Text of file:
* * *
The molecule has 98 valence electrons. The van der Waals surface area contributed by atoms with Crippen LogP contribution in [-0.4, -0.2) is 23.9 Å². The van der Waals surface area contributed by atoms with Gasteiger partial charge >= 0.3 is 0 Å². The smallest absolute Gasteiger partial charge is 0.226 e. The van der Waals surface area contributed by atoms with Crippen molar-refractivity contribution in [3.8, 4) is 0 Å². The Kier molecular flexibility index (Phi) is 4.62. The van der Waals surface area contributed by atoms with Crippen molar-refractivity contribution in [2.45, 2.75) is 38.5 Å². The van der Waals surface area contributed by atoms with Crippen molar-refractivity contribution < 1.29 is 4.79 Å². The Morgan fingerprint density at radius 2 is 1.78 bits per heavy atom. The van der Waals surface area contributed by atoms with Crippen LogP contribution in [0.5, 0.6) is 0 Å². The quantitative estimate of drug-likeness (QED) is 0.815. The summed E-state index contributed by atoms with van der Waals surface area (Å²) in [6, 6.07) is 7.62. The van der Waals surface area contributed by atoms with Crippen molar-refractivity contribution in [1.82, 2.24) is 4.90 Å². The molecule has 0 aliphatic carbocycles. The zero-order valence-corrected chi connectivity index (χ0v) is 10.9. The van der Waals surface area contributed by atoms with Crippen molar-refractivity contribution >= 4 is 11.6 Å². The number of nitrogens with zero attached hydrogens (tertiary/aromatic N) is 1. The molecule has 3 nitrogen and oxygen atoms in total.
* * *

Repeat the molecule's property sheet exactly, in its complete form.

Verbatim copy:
The molecule has 98 valence electrons. The van der Waals surface area contributed by atoms with Crippen LogP contribution in [-0.4, -0.2) is 23.9 Å². The van der Waals surface area contributed by atoms with Gasteiger partial charge >= 0.3 is 0 Å². The smallest absolute Gasteiger partial charge is 0.226 e. The van der Waals surface area contributed by atoms with Crippen molar-refractivity contribution in [3.8, 4) is 0 Å². The Kier molecular flexibility index (Phi) is 4.62. The van der Waals surface area contributed by atoms with Crippen molar-refractivity contribution in [2.45, 2.75) is 38.5 Å². The van der Waals surface area contributed by atoms with Crippen molar-refractivity contribution < 1.29 is 4.79 Å². The Morgan fingerprint density at radius 2 is 1.78 bits per heavy atom. The van der Waals surface area contributed by atoms with Crippen LogP contribution in [0.5, 0.6) is 0 Å². The quantitative estimate of drug-likeness (QED) is 0.815. The summed E-state index contributed by atoms with van der Waals surface area (Å²) in [6, 6.07) is 7.62. The van der Waals surface area contributed by atoms with Crippen molar-refractivity contribution in [1.82, 2.24) is 4.90 Å². The molecule has 0 aliphatic carbocycles. The zero-order valence-corrected chi connectivity index (χ0v) is 10.9. The van der Waals surface area contributed by atoms with Crippen molar-refractivity contribution >= 4 is 11.6 Å². The number of nitrogens with zero attached hydrogens (tertiary/aromatic N) is 1. The molecule has 3 nitrogen and oxygen atoms in total.